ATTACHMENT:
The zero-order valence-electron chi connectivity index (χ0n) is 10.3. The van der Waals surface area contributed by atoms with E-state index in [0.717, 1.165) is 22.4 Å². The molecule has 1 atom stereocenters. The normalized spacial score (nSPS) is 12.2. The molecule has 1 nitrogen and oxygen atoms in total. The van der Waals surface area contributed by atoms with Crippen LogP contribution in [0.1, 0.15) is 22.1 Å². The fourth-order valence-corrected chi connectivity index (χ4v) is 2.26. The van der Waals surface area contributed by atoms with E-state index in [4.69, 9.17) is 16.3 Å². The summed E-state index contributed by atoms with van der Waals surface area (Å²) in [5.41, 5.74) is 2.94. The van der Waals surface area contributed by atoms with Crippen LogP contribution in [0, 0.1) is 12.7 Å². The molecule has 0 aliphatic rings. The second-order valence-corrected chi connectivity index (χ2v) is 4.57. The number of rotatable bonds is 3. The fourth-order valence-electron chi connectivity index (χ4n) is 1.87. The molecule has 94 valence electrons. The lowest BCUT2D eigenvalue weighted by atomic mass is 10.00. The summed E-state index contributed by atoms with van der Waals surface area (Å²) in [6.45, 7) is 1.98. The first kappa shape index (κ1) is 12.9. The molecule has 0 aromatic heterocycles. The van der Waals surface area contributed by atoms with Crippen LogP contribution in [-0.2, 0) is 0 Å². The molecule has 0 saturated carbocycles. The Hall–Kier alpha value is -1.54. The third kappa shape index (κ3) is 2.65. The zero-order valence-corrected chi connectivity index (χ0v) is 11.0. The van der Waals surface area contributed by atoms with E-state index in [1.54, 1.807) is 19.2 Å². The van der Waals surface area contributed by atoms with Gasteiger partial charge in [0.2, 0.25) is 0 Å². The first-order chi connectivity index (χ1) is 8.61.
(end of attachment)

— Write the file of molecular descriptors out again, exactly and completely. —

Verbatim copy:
The zero-order valence-electron chi connectivity index (χ0n) is 10.3. The van der Waals surface area contributed by atoms with E-state index in [0.717, 1.165) is 22.4 Å². The molecule has 1 atom stereocenters. The normalized spacial score (nSPS) is 12.2. The molecule has 1 nitrogen and oxygen atoms in total. The van der Waals surface area contributed by atoms with Crippen LogP contribution in [0.1, 0.15) is 22.1 Å². The fourth-order valence-corrected chi connectivity index (χ4v) is 2.26. The van der Waals surface area contributed by atoms with E-state index in [4.69, 9.17) is 16.3 Å². The summed E-state index contributed by atoms with van der Waals surface area (Å²) in [5.41, 5.74) is 2.94. The van der Waals surface area contributed by atoms with Crippen LogP contribution in [0, 0.1) is 12.7 Å². The molecule has 0 aliphatic rings. The second-order valence-corrected chi connectivity index (χ2v) is 4.57. The number of rotatable bonds is 3. The fourth-order valence-electron chi connectivity index (χ4n) is 1.87. The molecule has 94 valence electrons. The lowest BCUT2D eigenvalue weighted by atomic mass is 10.00. The summed E-state index contributed by atoms with van der Waals surface area (Å²) in [6.45, 7) is 1.98. The first kappa shape index (κ1) is 12.9. The molecule has 0 aromatic heterocycles. The van der Waals surface area contributed by atoms with Crippen LogP contribution in [-0.2, 0) is 0 Å². The molecule has 0 saturated carbocycles. The Hall–Kier alpha value is -1.54. The third kappa shape index (κ3) is 2.65. The zero-order valence-corrected chi connectivity index (χ0v) is 11.0. The van der Waals surface area contributed by atoms with E-state index in [1.54, 1.807) is 19.2 Å². The van der Waals surface area contributed by atoms with Gasteiger partial charge in [0.2, 0.25) is 0 Å². The first-order chi connectivity index (χ1) is 8.61.